If it’s a calm, informed, humorous voice you want to steer you through pandemic dining, Chef Thor Erickson is the person for the job. Erickson attended culinary school in Columbia, California, before setting to professional work in kitchens around Central Oregon, including Le Bistro, Scanlon’s and Robbie J’s and many others prior to joining the staff at Central Oregon Community College, where he’s Chair of the Cascade Culinary Institute and has worked for nearly a decade.
Despite his history and credentials, like most of us these days, he’s cooking at home a lot — with allowances for a weekly take-out meal from favorites such as Wild Rose and others he wants to support during the pandemic.
Of course, eating at home means planning and shopping. For the past six weeks, Erickson’s family, which includes wife, Cathy Carroll, and their son, Jahn, have been having their groceries delivered, Erickson said: “We are adamant about not going to the store.”
Wait times for delivery can vary from an hour to two days, he said, but when the food arrives, “It’s like Christmas,” he said. “The groceries show up at the door and somebody walks away, and it’s like, ‘Oh my gosh! Let’s get in there.’ It’s our form of cheap entertainment.”
Pre-pandemic, you may have been used to frequently, maybe even daily, stopping by the grocery store for a few ingredients for your next meal or two, Erickson said.
But eating daily at home and doing less impulsive shopping and more mapping out of what you want to eat until the next batch of groceries. Erickson calls it the economy of thrift.
“I look at it as making a list of things that your family likes. I’ve had a lot of success with making a list of what I’m going to cook when,” he said.
Along with his dedication to mapping out meals, Erickson is also about wringing the most out of foods.
“For instance, if I had a whole chicken, one night, I could roast the whole chicken with some vegetables,” he said. “A couple of nights later … whatever’s left from that, I could pull off and use for some chicken enchiladas, or use it in a pasta or on a salad. If you wanted to take the bones and make a broth out of them and work those into a soup, then you’ve gotten three meals out of one thing.”
It’s even easier, and cheaper, to do this sort of stretching of food with vegetables, he said.
“I’ve recently experimented with making some kimchi and preserving some things,” referring to the fermented vegetable dish from Korea. “I’m just looking at how I can preserve what I can buy at the store, and make it into something that is nutritious yet exciting.”
One thing he misses about pre-pandemic life is going to the market and selecting fresh fish.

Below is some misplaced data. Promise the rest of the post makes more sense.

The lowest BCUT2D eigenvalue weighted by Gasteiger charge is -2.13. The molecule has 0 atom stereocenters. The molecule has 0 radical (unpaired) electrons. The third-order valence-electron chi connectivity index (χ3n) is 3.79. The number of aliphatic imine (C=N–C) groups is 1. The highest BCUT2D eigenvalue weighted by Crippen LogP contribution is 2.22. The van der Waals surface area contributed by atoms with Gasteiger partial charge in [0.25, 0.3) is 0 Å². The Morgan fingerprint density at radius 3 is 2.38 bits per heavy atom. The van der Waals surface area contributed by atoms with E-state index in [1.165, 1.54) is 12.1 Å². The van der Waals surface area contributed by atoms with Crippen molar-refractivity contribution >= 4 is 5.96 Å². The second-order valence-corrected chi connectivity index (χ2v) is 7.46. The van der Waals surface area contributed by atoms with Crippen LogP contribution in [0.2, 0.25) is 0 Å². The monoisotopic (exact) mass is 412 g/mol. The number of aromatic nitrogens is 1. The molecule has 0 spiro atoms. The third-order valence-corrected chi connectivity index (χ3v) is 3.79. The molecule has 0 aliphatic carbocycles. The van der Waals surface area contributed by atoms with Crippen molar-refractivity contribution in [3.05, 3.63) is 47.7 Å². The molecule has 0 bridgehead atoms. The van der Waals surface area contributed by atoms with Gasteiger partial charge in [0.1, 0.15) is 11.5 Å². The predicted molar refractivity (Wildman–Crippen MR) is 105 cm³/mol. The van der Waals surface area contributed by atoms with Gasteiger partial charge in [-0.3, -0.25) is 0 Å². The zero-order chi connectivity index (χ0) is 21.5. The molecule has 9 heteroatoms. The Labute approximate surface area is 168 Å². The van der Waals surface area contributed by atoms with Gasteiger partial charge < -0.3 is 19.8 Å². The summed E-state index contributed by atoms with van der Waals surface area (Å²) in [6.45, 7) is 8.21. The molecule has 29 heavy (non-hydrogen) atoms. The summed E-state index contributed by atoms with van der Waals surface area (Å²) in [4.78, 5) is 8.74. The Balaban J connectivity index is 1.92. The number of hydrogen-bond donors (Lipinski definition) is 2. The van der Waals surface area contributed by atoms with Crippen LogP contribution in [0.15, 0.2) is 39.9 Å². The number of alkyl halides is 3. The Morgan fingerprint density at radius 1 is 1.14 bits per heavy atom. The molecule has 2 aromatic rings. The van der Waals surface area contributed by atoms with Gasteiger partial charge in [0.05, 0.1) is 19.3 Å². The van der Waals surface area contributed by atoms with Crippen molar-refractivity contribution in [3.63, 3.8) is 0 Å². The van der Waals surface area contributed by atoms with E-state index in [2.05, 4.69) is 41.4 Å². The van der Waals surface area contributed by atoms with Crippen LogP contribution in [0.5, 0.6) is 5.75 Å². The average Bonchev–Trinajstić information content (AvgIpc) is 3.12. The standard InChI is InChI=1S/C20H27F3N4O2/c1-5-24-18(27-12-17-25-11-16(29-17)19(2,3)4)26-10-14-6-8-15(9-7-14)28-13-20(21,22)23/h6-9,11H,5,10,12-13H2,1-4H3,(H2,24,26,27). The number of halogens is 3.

“We’ve been utilizing a little frozen shrimp in place of that, but I really miss a good piece of salmon right now,” Erickson said. “But a can of good quality tuna … or sardines and anchovies, even though they come salted, if they’re cut and tossed into a dish, it can really add a lot of flavor to it.”
Part of being able to cook is making creative use of what’s on hand, and kosher salt is among the items his pantry is never without.
“Salt is, I think, the most important ingredient that ties the whole room together,” he said, adding that he always watches how much salt he and his family are consuming.
Other items to have on hand are oils such as olive oil and broth, homemade or from a box.”
As veggies go, onions, carrots and celery “are a great foundation of flavor. You can cook those slowly on your stove to develop a lot of flavor,” he said.
Garlic and ginger, too, are flavorful and will last a while. He also makes sure he has whole heads of cabbage on hand.
“It has so many versatile uses, from eating it raw in coleslaw and salads, to cooking it with other vegetables in a saute,” he said. “It also lends itself to many types of ethnic food. Cabbage is used across the world in many things.”
Starches such as rice and pasta are on the list, as are eggs and milk.
“If protein is your thing, like I said, I think the best value is in larger cuts. That means whole chickens or larger cuts of pork,” he said. “I recently ordered a brisket. I’m going to do a brisket low and slow, and then after that’s done, cut it into some pieces and freeze it for a future time.”
If you’re going to be cooking a lot at home, make your peace with your freezer.
“Working from the freezer is really the way to go,” Erickson said on Friday. However, earlier that morning, he’d gotten to shop at Paradise Produce Stand on Galveston Avenue for the first time in the better part of two months, and he was still fairly giddy.
It doesn’t hurt being able to cook with both fresh produce and the things you’ve defrosted.
“If you have (produce) mixed with the stuff that you have in the freezer, it’s exciting,” Erickson said. “Sometimes it feels like, when you’re pulling stuff out of the freezer, you get a little kind of scurvy going on.”